The GOP-controlled Legislature had called a special session to redraw an earlier map after the Supreme Court reaffirmed a federal court order to include two districts where Black voters make up voting-age majorities, “or something quite close to it.” But on Friday, state Republicans approved a new map with just one majority-Black seat and a second district that is approximately 40% Black.
The bill passed the House in a 75-28 vote after the Senate voted 24 to 6 in favor of the revised map.
The map was completed Friday afternoon — hours before the court-ordered deadline for the Legislature to draw up new boundaries — as a compromise between the House and Senate versions.
Republican Gov. Kay Ivey signed the redistricting map into law Friday night. A federal court will hold a hearing on the map Aug. 14.
“Following the U.S. Supreme Court order, I called the Alabama Legislature into a special session to readdress our congressional map," Ivey said in a statement after signing the measure. "The Legislature knows our state, our people and our districts better than the federal courts or activist groups, and I am pleased that they answered the call, remained focused and produced new districts ahead of the court deadline.”
Democrats slammed the map and its drafters, arguing that legislators ignored a court order and that the map continued the racist history of voter suppression.
"There was never any intent in this building to comply with their court order," said state Rep. Chris England, a Democrat from Tuscaloosa. "There was never any intent in this building to comply with the Voting Rights Act."
England and other Democrats argued the map was designed to bring another challenge to the Voting Rights Act.
"I'm ashamed of what we did here this week," said state Rep. Juandalynn Givan, a Democrat from Birmingham. "We’ve chosen to outright, blatantly disobey the law and to further attempt and vote to bury the Voting Rights Act."
The map drawing process has been closely watched by many in Washington, where redistricting battles playing out in the courts in Alabama, New York, North Carolina, Georgia, Texas and other states could decide control of Congress.
House Speaker Kevin McCarthy, R-Calif., Sen. Tommy Tuberville, R-Ala., and much of the rest of Alabama's congressional delegation had reached out to Republican legislators, according to Republican state House Speaker Nathan Ledbetter.
Alluding to Tuberville’s past as the football coach at Auburn University, spokesman Steven Stafford said in an email before the final vote: "Coach just wants the maps to be fair and for all Alabamians to be represented well. He trusts Alabama’s state legislators to get this right."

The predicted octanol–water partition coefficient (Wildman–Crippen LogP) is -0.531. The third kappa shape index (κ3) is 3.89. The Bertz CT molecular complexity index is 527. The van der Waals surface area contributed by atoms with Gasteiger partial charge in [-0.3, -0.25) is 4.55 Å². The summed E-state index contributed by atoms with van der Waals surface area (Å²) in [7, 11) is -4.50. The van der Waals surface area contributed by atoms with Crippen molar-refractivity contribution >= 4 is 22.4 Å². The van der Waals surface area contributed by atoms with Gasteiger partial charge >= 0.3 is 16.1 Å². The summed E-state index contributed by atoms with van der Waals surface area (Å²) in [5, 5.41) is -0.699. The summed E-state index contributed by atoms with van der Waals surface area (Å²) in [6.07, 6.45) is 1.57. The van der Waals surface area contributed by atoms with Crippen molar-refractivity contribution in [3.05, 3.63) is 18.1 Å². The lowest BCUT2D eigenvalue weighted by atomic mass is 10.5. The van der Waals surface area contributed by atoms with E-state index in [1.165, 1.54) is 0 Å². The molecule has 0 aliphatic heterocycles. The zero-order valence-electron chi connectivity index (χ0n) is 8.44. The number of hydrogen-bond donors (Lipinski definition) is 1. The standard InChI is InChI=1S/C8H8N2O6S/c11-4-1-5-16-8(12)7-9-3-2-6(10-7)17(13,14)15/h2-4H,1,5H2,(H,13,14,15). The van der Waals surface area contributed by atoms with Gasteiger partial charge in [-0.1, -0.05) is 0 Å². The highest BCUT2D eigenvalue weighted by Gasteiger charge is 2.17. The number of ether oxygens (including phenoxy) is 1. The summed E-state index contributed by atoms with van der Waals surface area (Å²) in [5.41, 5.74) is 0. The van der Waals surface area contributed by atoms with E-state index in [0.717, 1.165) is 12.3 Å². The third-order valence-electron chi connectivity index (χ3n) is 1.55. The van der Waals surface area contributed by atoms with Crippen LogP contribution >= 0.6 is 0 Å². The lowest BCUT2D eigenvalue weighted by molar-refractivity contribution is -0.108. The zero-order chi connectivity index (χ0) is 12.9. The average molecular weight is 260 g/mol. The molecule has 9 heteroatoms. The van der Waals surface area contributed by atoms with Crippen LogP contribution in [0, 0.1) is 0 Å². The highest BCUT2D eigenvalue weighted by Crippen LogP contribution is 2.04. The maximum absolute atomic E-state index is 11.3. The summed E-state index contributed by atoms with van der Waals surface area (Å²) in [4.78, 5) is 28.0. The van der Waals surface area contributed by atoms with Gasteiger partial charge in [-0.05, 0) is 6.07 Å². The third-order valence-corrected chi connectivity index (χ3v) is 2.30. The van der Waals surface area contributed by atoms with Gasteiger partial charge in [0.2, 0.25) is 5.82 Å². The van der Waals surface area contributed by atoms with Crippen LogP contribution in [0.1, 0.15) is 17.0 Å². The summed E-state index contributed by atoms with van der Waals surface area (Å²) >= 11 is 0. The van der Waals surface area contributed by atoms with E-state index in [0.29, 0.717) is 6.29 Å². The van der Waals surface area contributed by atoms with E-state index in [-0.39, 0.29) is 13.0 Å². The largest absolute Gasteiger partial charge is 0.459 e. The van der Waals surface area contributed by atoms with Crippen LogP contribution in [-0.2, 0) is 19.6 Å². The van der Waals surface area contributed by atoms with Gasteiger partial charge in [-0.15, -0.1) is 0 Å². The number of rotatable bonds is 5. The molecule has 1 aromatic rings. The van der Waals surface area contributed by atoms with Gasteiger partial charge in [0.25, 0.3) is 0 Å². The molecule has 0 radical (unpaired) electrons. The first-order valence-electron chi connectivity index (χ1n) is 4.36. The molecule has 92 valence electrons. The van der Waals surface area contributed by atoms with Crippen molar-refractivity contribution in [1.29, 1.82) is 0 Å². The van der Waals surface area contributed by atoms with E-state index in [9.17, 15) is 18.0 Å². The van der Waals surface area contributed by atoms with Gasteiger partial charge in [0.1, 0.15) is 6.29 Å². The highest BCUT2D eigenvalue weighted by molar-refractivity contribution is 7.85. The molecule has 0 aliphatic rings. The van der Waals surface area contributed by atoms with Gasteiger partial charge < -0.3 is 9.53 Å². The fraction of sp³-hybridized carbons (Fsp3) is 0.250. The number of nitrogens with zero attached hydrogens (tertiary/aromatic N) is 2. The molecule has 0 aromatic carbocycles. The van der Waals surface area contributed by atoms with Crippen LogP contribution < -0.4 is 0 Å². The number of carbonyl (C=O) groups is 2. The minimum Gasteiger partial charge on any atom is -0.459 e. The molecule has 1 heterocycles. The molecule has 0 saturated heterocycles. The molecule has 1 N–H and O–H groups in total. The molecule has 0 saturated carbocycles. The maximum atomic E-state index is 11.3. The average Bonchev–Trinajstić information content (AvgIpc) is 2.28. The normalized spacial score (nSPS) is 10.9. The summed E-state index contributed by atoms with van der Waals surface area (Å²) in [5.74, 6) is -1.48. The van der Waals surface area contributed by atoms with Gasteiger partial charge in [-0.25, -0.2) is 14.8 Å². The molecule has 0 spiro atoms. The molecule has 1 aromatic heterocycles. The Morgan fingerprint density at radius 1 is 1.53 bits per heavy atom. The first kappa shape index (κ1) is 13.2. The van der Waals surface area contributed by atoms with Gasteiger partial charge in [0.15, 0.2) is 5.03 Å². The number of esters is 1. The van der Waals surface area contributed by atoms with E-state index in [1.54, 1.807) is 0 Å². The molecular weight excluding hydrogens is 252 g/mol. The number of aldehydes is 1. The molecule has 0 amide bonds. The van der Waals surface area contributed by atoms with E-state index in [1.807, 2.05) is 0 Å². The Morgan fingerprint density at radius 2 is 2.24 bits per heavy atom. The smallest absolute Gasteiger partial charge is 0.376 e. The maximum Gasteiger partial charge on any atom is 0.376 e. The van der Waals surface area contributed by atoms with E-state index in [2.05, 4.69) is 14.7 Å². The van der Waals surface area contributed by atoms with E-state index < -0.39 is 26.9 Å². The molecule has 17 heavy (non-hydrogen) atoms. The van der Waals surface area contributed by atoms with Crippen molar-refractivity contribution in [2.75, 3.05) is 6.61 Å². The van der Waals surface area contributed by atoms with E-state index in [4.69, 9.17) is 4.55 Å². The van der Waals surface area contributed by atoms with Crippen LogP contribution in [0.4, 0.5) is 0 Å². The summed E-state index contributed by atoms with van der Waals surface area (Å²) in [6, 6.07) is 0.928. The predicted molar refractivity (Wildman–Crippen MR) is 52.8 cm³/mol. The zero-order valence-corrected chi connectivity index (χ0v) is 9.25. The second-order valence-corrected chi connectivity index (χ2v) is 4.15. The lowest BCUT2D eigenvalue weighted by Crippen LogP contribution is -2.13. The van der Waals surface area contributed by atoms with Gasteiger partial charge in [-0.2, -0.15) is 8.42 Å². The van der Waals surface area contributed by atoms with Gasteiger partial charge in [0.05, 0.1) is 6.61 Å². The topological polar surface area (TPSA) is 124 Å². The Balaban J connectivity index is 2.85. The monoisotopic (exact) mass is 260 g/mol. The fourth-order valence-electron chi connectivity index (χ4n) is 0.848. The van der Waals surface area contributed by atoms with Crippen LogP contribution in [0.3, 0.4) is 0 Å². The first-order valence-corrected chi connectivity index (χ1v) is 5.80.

McCarthy reached out to plan sponsors and is concerned about maintaining his House majority, Ledbetter said, while Tuberville called Thursday morning and said he was surprised the Supreme Court had ruled against the state, given the court's conservative tilt.
"He was kind of surprised that we were in the situation," Ledbetter said. "There are a lot of eyes on Alabama."
McCarthy confirmed to NBC News that he talked to "a few" Alabama legislators.
"I’d like to know where they’re going to go and whether they’re in the process of happening," he said. "I know the Democrats are trying very hard to redraw New York. ... I think people should be very fair in this process to be able to see what’s happening. I like to know what’s going to happen out there."
How the map performs
Republicans have insisted the maps would give Black voters an opportunity to elect the representatives of their choice as required by the courts, but Democrats, voting rights experts and the groups that sued the original maps disagree.
Kareem Crayton, an Alabama native who is a redistricting expert at the Brennan Center for Justice at New York University School of Law, said his team looked at 15 recent elections to see how the final map would perform.
They found that a candidate preferred by Black voters would win just once in every 15 contests. The election data underpinning that win was derived from a remarkable upset: former Sen. Doug Jones' victory over Roy Moore, a Republican accused of sexual misconduct with teenagers.
Opponents of the previous map are vowing to challenge the new one, said Deuel Ross, an attorney for NAACP Legal Defense Fund who argued the case before the Supreme Court.
"The map fails to provide Black voters with any new opportunity to elect the candidates of their choice. And this clearly violates not just the order of the District Court, but the order of the United States Supreme Court," Ross said in an interview Friday.
The plaintiffs plan to submit objections in the coming weeks under the current court order, and federal judges will consider them at the Aug. 14 hearing. The court can chose to implement maps drawn by outside experts if it agrees that the map is another racial gerrymander.
"This is exactly why the Voting Rights Act was first created — this sort of stubbornness of states," Ross said in an interview earlier this week. "Even when a court says that they're violating federal law or the Constitution, they continue to fail to do the right thing. It's troubling, but it's part of a troubling history that has existed in America and Alabama for a long time."
CORRECTION (July 21, 2023 7:35 p.m. ET): A headline and a previous version of this article misstated McCarthy’s title. He is the House speaker, not its majority leader. A previous version also misspelled the last name of a redistricting expert at the Brennan Center. He is Kareem Crayton, not Clayton.